Last week, we looked at an example of an inside-zone play in which the running back inadvisably bounced outside and was stopped for a safety. This week, we'll break down what an inside-zone play should look like.

Duke is in the "Pistol" formation here, with quarterback Sean Renfree in the short shotgun and running back Desmond Scott behind him. This allows the back to run with the same kind of forward momentum he would have in the I formation or "Ace" (one back) set rather than getting the ball from a stopped position, while also allowing the QB the extra time and vision afforded by the shotgun. Florida State is in a 3-4 set with Brandon Jenkins as the "Jack" (rush) linebacker on the left side.

Just like last week's example, the play is "inside-zone left," with the offensive line all stepping to their left and causing the defense to flow to the left. The goal is to use the defense's aggression against it, getting the "flow" to move faster in one spot than another, which opens up a seam the back can run through. The inside zone is going to get most of its big plays on the cutback, when the play-side flow gets too quick and opens a seam on the back side. Ideally, the defensive line holds its ground and maintains gap integrity across the line, flowing with the play in order to keep the back from having a seam.

In this case, however, the left side of the FSU front has created a seam, as space has opened between Jenkins and Everett Dawkins, who has lost leverage against the offensive tackle and is getting pushed play side.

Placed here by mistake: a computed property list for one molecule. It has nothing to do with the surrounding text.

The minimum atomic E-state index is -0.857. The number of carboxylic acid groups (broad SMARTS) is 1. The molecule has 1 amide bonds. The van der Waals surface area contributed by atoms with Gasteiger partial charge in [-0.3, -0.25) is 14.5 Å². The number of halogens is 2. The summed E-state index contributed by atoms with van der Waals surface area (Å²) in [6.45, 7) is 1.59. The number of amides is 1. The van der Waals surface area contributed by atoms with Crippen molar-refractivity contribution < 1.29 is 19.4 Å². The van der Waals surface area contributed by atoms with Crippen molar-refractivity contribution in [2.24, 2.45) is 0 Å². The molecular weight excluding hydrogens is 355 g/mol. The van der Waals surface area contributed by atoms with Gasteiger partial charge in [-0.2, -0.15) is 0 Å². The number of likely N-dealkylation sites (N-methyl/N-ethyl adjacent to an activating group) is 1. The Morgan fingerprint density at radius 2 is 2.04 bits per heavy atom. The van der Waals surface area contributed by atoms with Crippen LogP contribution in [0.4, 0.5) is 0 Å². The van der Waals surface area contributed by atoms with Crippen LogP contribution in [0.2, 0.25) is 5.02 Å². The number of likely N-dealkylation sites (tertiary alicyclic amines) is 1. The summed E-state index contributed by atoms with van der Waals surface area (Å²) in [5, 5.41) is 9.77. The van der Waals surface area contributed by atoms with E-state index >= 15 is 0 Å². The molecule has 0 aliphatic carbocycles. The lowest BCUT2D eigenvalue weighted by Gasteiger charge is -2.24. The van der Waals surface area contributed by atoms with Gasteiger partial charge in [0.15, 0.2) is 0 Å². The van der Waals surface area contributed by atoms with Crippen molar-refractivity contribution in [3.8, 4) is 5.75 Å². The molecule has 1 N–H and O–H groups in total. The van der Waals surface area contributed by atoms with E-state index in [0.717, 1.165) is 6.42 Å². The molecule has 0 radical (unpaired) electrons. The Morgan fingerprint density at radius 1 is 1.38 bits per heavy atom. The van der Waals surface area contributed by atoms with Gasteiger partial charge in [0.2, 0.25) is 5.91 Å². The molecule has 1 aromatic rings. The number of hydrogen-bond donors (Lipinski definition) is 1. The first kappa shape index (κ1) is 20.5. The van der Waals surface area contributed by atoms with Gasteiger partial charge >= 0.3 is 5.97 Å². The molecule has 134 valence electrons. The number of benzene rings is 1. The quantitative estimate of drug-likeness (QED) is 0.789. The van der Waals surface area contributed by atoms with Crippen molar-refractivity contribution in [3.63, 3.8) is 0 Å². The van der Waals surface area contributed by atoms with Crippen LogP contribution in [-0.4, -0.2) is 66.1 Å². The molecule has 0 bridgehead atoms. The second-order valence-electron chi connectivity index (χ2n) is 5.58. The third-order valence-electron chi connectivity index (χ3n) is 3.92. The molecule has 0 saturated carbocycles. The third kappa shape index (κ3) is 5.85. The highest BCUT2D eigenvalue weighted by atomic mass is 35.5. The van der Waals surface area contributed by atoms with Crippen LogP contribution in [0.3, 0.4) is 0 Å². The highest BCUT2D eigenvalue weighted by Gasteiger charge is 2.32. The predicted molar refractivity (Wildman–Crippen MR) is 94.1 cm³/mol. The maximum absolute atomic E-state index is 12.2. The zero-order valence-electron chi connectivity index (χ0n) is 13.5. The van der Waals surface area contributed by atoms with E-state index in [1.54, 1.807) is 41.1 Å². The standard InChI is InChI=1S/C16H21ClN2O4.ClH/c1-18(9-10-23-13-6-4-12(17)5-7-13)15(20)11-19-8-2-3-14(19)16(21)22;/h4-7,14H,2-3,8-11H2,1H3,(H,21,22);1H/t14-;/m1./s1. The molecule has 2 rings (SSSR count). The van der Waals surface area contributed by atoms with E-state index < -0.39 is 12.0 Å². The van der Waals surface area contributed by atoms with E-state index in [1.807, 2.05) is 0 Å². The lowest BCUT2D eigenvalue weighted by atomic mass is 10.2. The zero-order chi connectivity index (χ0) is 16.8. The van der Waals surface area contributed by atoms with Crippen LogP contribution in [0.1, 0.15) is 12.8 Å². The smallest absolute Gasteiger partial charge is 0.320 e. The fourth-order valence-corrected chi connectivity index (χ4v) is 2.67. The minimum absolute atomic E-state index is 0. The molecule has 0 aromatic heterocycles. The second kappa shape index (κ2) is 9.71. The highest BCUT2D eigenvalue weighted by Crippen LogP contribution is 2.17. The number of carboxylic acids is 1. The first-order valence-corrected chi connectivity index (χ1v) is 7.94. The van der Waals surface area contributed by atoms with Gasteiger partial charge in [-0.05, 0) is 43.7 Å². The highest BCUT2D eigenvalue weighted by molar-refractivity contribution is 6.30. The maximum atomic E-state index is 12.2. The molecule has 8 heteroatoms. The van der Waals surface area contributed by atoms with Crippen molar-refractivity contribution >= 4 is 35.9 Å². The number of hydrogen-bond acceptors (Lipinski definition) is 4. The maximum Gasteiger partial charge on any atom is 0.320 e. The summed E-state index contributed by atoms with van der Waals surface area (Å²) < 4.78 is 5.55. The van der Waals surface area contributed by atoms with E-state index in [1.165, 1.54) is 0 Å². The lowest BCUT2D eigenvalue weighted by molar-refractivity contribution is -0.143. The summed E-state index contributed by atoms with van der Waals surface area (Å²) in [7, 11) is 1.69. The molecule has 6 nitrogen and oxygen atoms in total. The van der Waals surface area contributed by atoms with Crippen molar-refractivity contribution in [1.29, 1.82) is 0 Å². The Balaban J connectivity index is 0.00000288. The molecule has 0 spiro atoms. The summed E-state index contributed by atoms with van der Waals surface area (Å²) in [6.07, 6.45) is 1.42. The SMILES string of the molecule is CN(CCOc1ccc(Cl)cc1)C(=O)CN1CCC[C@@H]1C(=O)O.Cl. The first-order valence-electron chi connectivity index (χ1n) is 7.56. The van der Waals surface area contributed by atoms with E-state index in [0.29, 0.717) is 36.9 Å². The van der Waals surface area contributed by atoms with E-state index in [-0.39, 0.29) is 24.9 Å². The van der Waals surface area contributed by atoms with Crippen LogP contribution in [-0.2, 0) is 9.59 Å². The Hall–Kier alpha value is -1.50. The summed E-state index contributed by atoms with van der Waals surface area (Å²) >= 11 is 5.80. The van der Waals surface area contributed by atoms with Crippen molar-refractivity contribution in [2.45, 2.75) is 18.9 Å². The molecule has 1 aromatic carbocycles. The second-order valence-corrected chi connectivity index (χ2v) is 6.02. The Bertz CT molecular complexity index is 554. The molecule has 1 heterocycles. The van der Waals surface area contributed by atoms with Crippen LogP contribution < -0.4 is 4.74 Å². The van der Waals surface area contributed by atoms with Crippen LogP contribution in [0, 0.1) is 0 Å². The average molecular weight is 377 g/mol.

You'll notice how important it is that the back stay north and south on the inside zone, as the seam will not be there for long -- he'd better hit it as soon as he sees it. This is where the zone play requires both patience to allow the line to establish the play-side flow and a slashing running style to hit the seam as soon as it's there.

Scott does exactly that, getting north and south first and then making an aggressive cut back to the right.

And now we see the beauty of the inside zone. Jenkins isn't able to recover in time, which allows Scott to hit the second level at full speed and run against the flow of the defense, resulting in a big play for Duke.

The things to note here are just how close this play is to being a simple 2-yard gain, how small the seam is initially -- and, therefore, how critical it is for a defense to keep its gap integrity -- and how running the zone play properly and aggressively can result in big gains, even when the offensive line isn't as talented as the defensive line it's facing.

I expect you'll start to see the FSU offensive line and running backs begin to find a comfort level within the next week or two, leading to a good number of this sort of big play out of the inside zone.

One final thing to note: If the offense has a quarterback that can run, like Manuel, bootleg action out of this play can be devastating when the end crashes inside, as can the zone-read play. Those possibilities put the defense one defender down against the zone run, giving the offense a significant advantage.

Jason Staples was a walk-on wide receiver at Florida State in the early 2000s and is now a Ph.D. candidate in Religious Studies at UNC-Chapel Hill.